On 21st March I spoke at the second of the three-part Long Life, Low Energy RIBA series. I kicked off the Material Choices talk which focused on the specification of materials, considering the best strategies for decarbonising architecture and the built environment, while also maximising the potential for future reuse.
Chaired by architect, academic and environmental activist Duncan Baker-Brown, I was joined by Louisa Bowles (Sustainability Lead, Hawkins\Brown) and Fabrizio Varriale (Place and Space Analyst, RICS) to each present some thoughts and then participate in a Q&A.
It was fantastic to present in RIBA’s Jarvis Hall and even better to have an engaged audience with such informed questions.
In my talk I explained how the Client role is critical in driving teams and projects to look differently at materials. Client’s, and teams, need to be able to consider more factors than just cost, time and quality - now we need to weigh up carbon, energy intensity, wellbeing and others with every decision. We also need to be able to think and design at micro (materials) and macro (buildings or estates) levels.
To change the way we approach projects, we must tackle this early in a project. Set the brief, understand the ambition and ensure budget and programme are aligned. If you don’t sort this early it’s very hard to shift later.
I picked up on the current incentives (or lack of) when it comes to material reuse. The effort (and investment) needed to extract materials is not currently rewarded in common project metrics, and it is a similar story for designing for future deconstruction.
But things are changing and I gave a nod to new businesses that are emerging in this space. Opportunities are presenting themselves and it is interesting to see how some companies are expanding or pivoting.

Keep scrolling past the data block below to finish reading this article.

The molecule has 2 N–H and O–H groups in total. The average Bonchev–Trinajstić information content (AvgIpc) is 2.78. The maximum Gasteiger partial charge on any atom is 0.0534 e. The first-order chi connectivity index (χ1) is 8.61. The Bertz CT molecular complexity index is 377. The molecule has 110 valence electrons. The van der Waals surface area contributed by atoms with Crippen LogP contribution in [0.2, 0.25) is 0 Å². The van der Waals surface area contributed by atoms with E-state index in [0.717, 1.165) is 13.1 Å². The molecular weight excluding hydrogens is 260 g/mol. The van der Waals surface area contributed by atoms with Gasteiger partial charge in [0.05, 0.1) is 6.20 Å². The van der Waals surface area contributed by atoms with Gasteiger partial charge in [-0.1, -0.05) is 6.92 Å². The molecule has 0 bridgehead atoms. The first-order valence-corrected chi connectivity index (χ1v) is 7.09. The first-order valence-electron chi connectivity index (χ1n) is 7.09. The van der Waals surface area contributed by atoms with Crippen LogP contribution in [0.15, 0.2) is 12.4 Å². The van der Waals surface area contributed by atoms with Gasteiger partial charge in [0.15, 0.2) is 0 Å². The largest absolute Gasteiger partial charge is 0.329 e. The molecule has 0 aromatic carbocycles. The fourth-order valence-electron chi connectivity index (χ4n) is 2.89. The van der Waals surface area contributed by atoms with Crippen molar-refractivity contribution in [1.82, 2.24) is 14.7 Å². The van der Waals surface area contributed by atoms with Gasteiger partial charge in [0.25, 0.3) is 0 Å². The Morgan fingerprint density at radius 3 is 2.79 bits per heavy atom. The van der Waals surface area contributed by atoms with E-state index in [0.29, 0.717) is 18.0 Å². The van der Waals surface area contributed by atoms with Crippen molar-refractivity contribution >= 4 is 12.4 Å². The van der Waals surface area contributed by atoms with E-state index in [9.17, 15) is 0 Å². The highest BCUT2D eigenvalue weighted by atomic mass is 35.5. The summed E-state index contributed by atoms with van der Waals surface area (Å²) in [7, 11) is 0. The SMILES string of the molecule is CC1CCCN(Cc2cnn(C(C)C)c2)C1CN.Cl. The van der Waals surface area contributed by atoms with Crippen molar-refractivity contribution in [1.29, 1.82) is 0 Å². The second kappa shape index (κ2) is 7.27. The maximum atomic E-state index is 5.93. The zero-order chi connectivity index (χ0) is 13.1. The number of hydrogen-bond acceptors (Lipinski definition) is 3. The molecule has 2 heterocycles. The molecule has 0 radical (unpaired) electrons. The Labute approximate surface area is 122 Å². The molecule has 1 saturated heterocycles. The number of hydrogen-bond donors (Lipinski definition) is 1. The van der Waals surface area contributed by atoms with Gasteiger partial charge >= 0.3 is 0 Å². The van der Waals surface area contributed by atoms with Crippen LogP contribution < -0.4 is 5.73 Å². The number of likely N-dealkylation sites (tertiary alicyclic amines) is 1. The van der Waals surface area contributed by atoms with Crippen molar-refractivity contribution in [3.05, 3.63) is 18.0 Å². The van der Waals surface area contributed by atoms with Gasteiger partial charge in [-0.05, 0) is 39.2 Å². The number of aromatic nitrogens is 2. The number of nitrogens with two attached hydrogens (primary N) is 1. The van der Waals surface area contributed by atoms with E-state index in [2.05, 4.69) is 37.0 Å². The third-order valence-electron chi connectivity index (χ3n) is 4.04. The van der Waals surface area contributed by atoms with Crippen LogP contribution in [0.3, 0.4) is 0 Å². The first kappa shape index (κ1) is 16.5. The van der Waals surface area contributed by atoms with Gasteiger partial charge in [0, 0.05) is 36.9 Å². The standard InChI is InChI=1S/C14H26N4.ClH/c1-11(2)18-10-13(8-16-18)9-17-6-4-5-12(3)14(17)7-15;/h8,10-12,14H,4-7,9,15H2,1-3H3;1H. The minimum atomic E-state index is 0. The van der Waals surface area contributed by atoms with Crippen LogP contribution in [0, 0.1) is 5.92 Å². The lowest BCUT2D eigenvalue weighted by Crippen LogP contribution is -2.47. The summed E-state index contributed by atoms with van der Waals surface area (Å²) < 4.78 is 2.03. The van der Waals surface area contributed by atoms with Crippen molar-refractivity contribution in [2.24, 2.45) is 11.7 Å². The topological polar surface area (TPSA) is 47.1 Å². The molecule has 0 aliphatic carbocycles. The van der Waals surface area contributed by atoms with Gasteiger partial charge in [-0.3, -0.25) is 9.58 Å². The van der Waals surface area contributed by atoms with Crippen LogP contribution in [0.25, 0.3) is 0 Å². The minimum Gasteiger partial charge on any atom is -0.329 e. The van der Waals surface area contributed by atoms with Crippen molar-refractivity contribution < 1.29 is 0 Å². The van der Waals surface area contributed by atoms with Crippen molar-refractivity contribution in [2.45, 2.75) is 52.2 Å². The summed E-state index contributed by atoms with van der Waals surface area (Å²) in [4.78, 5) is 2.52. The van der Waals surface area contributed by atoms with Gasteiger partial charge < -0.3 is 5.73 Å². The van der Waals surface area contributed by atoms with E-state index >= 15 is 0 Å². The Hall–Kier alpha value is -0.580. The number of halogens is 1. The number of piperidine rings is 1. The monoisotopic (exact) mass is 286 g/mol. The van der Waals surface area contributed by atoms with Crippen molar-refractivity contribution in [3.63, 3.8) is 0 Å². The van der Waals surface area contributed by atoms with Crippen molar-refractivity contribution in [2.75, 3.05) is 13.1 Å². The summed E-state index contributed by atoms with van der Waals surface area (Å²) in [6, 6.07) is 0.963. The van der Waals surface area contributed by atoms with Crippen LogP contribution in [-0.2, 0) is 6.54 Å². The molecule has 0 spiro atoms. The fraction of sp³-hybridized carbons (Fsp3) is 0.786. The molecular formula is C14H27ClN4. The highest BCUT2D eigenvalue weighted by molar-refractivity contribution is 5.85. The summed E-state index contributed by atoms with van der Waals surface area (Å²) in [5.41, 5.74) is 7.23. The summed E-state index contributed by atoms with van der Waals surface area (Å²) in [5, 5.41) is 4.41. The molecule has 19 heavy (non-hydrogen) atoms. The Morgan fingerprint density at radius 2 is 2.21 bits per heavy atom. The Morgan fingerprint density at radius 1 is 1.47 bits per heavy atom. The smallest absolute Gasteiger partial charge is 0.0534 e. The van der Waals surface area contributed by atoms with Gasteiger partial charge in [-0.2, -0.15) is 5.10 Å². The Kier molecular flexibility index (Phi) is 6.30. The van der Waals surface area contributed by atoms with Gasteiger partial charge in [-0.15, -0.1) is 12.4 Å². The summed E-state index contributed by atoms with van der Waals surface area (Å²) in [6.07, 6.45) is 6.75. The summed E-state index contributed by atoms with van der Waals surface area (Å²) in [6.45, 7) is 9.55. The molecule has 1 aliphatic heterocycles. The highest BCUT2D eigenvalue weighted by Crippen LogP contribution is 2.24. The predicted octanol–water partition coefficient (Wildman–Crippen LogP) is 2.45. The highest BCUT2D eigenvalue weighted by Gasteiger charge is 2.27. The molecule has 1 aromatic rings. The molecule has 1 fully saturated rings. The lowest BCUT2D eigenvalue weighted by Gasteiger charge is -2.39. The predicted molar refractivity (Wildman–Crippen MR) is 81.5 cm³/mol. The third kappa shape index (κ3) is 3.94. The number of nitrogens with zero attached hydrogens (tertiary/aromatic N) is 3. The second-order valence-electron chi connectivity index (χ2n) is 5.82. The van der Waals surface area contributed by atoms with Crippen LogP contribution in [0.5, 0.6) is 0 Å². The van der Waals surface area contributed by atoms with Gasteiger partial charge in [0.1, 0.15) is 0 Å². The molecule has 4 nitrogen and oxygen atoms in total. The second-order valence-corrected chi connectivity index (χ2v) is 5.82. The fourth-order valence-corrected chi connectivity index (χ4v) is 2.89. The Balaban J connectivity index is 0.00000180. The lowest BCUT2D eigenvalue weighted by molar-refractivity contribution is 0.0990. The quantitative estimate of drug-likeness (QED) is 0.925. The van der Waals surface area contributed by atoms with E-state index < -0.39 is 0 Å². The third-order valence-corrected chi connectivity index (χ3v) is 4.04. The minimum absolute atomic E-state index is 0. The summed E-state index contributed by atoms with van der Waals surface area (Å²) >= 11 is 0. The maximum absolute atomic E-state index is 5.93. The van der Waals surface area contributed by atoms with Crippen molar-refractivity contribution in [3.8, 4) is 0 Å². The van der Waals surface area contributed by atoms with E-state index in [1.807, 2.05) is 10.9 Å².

When it comes down to design, I explained how ‘loose-fit’ (or as mentioned in the first in the series, ‘baggy’) design should be considered to better enable the reuse of material.
I also spoke about the need to understand and grade second-hand materials and the potential for sister specifications (one for new, one for reused) which could help disrupt our relatively one-dimensional approach to procurement.
And then there is information. Material passports and better tracking of material are coming and will improve the way we deal with building information. Critically, this information should also prove invaluable in the future when today’s developments are redeveloped and we know what is in the building and how to take it apart.
One of the questions asked if architects and other disciplines are taught well enough. My response was that education can only go so far and and so much more is picked up on the job, through osmosis. I also responded to a question around aesthetics of reuse and potential challenges with this - in some cases the product isn’t ‘ready’ for reuse and so things are perhaps best hidden, but more examples are appearing where architects are finding ways of celebrating the reuse of materials and they actually focus on them.
A final question asked if all the factors now contributing to a decision are ‘measured’ and quantified. I tried to explain that a client will seek to know as much as possible, but it just isn’t practical to have everything quantified, especially when dealing with relatively small scale items. Ultimately it comes down to what I would call an ‘informed judgement call’, based on the best available information. I urged design teams to do their bit in pre-empting the questions (or answers) needed to gain an approval and to try to have these ready if possible to aid the decision making process.
Speaking about this topic was an absolute privilege. I’d like to thank RIBA for the invite and the brilliant audience for being so engaged.
The Long Life, Low Energy Exhibition remains open and runs until 29 April 2023.
Sounds like a great event! Excited to see more of these things happening and becoming commonplace. It will be interesting to see how re-use is integrated into our current procurement and specification system.